What is Football Index? How it works, tips & more

By Squawka News

What is Football Index?

Published: 19:12, 12 August 2019 | Updated: 15:00, 10 January 2020

As it turns out, Manchester City were stung pretty badly when Jadon Sancho forced an £8m Borussia Dortmund move.

And if you’re the kind of football fan who saw that coming, Football Index should be of interest. Especially if you also happen to know a bit about stocks and trading.

What is Football Index?

Like many ‘Fantasy Football’ variants, the game rewards knowledge of the sport.

Except with Football Index, traders can trade in footballers – not literally, of course – using a virtual stock market where a player’s valuation will rise and fall based on how in-demand shares in them are.

The name of the game is to buy whatever rising stars you identify on the cheap and watch their stock rise before selling at a profit.

Profits can also be made through ‘dividends’, where players earn points awarded by algorithms based on Opta stats and media mentions.

For more information on how Football Index works, take a look at the video below:

It is worth noting that, as a gambling platform, you must be 18 or over to use Football Index, and other terms and conditions apply. For more information, visit

Join Football Index in three steps:

  1. Head to the Football Index website using this link here and click ‘join now’.
  2. Enter your details, including a valid email address.
  3. deposit funds to get underway and start buying shares.

You can buy up to 300 shares on any player in a single transaction. Marcus Rashford fans out there would need to deposit a little under £1,200 to buy the maximum number of shares in the Manchester United No.10, valued at £3.92 per share at the time of writing.

How do I win?

As they say: “It’s not over at the final whistle like a regular bet. You get to stay in the game.”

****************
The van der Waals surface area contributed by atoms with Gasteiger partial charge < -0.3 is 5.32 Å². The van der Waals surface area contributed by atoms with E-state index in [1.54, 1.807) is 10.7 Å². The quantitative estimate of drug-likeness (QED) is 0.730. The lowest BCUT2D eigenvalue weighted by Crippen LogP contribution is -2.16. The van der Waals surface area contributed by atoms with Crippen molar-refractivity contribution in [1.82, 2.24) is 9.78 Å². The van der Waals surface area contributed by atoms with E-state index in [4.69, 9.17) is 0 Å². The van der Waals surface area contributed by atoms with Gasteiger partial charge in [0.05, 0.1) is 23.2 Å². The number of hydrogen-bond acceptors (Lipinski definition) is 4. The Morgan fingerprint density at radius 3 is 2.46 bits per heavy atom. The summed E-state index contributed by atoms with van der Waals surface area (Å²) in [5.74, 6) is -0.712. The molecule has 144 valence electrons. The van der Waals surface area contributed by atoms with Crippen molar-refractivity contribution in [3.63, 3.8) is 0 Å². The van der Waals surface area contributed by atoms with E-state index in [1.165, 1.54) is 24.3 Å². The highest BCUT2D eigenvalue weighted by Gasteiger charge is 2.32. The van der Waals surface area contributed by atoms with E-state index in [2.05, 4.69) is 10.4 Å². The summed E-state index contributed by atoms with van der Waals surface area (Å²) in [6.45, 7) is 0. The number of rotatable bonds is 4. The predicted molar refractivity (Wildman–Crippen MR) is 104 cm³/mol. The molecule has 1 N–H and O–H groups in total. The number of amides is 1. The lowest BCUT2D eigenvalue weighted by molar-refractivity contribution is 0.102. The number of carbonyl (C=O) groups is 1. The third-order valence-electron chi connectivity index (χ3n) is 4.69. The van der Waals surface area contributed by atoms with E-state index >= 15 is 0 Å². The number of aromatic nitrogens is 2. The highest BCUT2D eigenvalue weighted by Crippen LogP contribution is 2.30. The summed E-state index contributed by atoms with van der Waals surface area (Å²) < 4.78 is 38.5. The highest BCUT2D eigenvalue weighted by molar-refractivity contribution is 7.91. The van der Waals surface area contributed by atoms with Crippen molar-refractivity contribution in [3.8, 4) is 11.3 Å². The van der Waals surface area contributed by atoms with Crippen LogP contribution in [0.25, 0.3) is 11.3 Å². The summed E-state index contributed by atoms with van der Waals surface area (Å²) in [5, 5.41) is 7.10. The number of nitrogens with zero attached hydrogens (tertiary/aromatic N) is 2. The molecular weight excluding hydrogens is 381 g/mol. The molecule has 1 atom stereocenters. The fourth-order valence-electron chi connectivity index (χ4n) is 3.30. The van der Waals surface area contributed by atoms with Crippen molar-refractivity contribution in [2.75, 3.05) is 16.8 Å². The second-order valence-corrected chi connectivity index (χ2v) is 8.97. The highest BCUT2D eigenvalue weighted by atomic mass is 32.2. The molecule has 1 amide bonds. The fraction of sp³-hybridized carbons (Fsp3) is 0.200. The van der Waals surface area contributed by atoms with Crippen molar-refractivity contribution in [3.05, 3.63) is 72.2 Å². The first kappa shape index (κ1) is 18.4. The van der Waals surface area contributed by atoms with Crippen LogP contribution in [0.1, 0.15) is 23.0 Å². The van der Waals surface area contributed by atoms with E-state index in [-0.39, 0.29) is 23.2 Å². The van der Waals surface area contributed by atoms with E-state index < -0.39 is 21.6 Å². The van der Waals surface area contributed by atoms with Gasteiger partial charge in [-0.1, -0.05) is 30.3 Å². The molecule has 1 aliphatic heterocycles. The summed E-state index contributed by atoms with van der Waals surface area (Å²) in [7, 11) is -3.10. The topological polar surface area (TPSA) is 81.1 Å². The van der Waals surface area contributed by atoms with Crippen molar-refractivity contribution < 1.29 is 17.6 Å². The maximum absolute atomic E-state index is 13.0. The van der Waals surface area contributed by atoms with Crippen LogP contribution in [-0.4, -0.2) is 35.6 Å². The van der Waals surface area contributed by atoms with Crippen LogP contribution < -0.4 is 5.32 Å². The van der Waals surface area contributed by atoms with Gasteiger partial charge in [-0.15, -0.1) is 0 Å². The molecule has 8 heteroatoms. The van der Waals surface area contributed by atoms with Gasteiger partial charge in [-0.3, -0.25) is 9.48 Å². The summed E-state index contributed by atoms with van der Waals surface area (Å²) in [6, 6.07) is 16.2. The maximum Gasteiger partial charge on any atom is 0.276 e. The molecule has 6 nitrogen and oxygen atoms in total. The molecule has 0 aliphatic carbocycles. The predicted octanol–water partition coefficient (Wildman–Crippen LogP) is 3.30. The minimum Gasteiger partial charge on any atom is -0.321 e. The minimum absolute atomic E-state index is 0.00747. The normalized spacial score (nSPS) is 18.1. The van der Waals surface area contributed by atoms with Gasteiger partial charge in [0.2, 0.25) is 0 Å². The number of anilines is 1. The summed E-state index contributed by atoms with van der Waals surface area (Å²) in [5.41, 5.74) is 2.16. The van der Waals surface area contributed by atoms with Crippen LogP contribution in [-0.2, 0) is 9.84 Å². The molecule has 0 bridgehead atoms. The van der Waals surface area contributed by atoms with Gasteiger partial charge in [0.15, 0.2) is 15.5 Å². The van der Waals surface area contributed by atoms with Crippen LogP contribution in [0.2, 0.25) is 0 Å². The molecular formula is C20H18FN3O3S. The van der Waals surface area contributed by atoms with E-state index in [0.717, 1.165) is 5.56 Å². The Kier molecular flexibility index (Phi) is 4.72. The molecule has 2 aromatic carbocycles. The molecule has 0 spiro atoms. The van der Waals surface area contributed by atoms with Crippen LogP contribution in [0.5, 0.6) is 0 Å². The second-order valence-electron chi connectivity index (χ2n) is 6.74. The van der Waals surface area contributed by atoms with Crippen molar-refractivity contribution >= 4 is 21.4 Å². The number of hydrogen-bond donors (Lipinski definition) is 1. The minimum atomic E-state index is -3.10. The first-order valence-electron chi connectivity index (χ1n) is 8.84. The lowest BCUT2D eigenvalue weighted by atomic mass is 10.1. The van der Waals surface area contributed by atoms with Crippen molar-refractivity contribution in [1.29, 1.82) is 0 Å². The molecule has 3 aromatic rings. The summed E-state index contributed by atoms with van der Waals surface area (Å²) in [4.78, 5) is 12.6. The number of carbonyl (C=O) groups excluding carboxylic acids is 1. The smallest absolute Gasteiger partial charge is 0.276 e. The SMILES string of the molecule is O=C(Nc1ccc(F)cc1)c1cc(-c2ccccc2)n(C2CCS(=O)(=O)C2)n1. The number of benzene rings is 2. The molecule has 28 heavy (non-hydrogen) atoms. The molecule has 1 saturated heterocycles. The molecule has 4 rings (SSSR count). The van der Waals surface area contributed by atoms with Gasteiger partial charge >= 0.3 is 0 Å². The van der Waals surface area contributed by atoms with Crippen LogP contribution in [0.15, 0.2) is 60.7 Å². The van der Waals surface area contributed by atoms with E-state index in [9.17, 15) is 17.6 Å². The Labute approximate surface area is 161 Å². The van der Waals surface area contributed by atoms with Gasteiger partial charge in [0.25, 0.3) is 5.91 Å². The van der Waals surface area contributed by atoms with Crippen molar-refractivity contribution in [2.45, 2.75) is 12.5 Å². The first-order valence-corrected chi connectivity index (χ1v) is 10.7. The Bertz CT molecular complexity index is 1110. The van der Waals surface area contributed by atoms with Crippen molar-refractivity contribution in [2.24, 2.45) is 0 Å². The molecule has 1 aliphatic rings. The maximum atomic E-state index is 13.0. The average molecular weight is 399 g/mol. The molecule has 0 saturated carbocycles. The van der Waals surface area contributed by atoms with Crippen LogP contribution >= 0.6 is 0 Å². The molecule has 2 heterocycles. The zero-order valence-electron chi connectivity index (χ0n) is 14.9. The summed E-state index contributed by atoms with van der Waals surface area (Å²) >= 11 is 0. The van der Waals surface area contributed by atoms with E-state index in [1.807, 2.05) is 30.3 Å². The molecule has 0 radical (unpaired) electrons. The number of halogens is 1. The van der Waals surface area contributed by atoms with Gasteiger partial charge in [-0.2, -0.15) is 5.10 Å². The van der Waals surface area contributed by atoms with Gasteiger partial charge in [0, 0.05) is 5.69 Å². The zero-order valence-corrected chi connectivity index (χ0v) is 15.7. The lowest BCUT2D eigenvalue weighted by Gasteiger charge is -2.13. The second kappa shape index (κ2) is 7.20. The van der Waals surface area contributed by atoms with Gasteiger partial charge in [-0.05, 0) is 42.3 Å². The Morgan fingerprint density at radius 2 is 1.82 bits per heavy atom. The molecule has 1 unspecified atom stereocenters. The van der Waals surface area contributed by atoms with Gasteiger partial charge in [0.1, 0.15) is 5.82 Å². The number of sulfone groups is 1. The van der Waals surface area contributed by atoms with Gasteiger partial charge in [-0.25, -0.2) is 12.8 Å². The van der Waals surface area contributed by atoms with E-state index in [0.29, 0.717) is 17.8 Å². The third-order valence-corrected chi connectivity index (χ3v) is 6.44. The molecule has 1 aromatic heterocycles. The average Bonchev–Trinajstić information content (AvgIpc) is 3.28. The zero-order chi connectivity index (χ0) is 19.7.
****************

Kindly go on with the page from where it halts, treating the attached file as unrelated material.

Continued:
Because you’re not placing a bet with a bookmaker, Football Index – who have a 9.4/10 rating on Trust Pilot – make their money by taking 2% commission on your trades.

To do well, it helps to keep an eye on in-form strikers, rock-solid defenders and which players are stuck on the treatment table. It’s also good to track transfer rumours – Harry Maguire’s recent record-breaking move to Manchester United, for instance – as well as who is coming in for the most positive press.

Keeping tabs on the above enables a player to stay ahead of the curve as they manage their portfolio throughout the season, ultimately in view of increasing profits. Those truly in tune with the media may even pick a winner from Football Index’s “Media Dividends” payout.

What are Media Dividends?

On Media Days – where no matches from eligible competitions are scheduled – the top three scoring players in the media will earn dividends for their shareholders (3p per share payout for 1st, 2p per share for 2nd and 1p per share for 3rd). On matchdays, this only applies to the player ranked first.

Football Index monitors an extensive list of news sites. Articles covering players are processed by an RSS feed that generates scores based on how positive said coverage is.

Tip: The Premier League accounts for a massive share of Media Dividends wins and is where you should focus your efforts here.

The score is then aggregated per player to create a daily media ranking. Only the top 200 priced footballers at the end of the specific day are eligible to be scored by the media rankings.

The full list of websites monitored by Football Index is: Talksport, UEFA, The FA, ESPN, FIFA, Football League, Daily Mail, Daily Star, The Times, Telegraph, Independent, Express, Guardian, Metro, Daily Mirror, BBC, Football365,, Huffington Post and Sky Sports.

A Football Index how-to from Football Tips:

The team at Football Tips put together some pointers for anyone interested in joining Football Index:

1. Consider who could move in the January transfer window

The summer window saw a lot of big moves but not everybody got what they wanted. Wilfried Zaha remained at Crystal Palace and Man Utd are a senior striker short after selling Romelu Lukaku. This could all change once the January transfer window opens and if it does, players are sure to get positive media mentions, boosting chances of a dividend.

2. Look out for young players making a sudden impact

Young players will have lower prices to start out with but they’re certain to go up as their profile begins to rise in the wider public eye.

3. Think which clubs may change their manager

We’ve all seen how much a player can transform under a new coach, or even struggle. There could be bargains to be had among under-performers set for a new lease of life, while you may be wise to sell certain players ahead of a new coach’s arrival.

4. More penalties are expected in the Premier League

VAR is here and if the 2018 World Cup was anything to go by, the number of spot-kicks is likely to increase – consider buying players who take penalties.